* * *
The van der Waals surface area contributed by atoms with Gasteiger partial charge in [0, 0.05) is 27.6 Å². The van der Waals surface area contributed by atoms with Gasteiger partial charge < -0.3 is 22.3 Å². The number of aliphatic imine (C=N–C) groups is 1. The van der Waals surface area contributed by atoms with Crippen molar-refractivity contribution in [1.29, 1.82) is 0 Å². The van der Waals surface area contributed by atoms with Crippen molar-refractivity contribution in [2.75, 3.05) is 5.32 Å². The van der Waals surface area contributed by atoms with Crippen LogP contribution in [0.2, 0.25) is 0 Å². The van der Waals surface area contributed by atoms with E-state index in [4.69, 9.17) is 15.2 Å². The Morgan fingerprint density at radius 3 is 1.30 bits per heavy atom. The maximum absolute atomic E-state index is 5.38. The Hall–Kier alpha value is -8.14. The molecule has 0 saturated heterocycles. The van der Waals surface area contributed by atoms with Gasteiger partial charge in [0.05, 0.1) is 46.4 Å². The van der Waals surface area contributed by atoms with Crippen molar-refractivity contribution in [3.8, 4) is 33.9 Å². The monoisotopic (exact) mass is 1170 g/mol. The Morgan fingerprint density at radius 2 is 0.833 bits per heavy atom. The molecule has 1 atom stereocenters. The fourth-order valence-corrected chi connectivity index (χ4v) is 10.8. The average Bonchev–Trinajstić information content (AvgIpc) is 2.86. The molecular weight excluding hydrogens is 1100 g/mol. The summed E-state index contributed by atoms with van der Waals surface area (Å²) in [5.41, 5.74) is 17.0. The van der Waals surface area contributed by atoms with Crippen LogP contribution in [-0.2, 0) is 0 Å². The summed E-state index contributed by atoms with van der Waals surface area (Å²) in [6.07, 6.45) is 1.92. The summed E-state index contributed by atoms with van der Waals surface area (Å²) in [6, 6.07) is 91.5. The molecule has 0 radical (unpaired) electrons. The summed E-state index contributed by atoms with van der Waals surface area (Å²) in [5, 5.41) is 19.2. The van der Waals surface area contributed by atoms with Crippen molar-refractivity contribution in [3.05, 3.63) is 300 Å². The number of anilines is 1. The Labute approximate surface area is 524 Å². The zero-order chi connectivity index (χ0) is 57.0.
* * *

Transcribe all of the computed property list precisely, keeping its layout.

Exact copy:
The van der Waals surface area contributed by atoms with Gasteiger partial charge in [0, 0.05) is 27.6 Å². The van der Waals surface area contributed by atoms with Gasteiger partial charge < -0.3 is 22.3 Å². The number of aliphatic imine (C=N–C) groups is 1. The van der Waals surface area contributed by atoms with Crippen molar-refractivity contribution in [1.29, 1.82) is 0 Å². The van der Waals surface area contributed by atoms with Crippen molar-refractivity contribution in [2.75, 3.05) is 5.32 Å². The van der Waals surface area contributed by atoms with Crippen LogP contribution in [0.2, 0.25) is 0 Å². The van der Waals surface area contributed by atoms with E-state index in [4.69, 9.17) is 15.2 Å². The Morgan fingerprint density at radius 3 is 1.30 bits per heavy atom. The maximum absolute atomic E-state index is 5.38. The Hall–Kier alpha value is -8.14. The molecule has 0 saturated heterocycles. The van der Waals surface area contributed by atoms with Gasteiger partial charge in [0.05, 0.1) is 46.4 Å². The van der Waals surface area contributed by atoms with Crippen molar-refractivity contribution in [3.8, 4) is 33.9 Å². The monoisotopic (exact) mass is 1170 g/mol. The Morgan fingerprint density at radius 2 is 0.833 bits per heavy atom. The molecule has 1 atom stereocenters. The fourth-order valence-corrected chi connectivity index (χ4v) is 10.8. The average Bonchev–Trinajstić information content (AvgIpc) is 2.86. The molecular weight excluding hydrogens is 1100 g/mol. The summed E-state index contributed by atoms with van der Waals surface area (Å²) in [5.41, 5.74) is 17.0. The van der Waals surface area contributed by atoms with Crippen LogP contribution in [-0.2, 0) is 0 Å². The summed E-state index contributed by atoms with van der Waals surface area (Å²) in [6.07, 6.45) is 1.92. The summed E-state index contributed by atoms with van der Waals surface area (Å²) in [6, 6.07) is 91.5. The molecule has 0 radical (unpaired) electrons. The summed E-state index contributed by atoms with van der Waals surface area (Å²) in [5, 5.41) is 19.2. The van der Waals surface area contributed by atoms with Crippen molar-refractivity contribution in [3.05, 3.63) is 300 Å². The number of anilines is 1. The Labute approximate surface area is 524 Å². The zero-order chi connectivity index (χ0) is 57.0.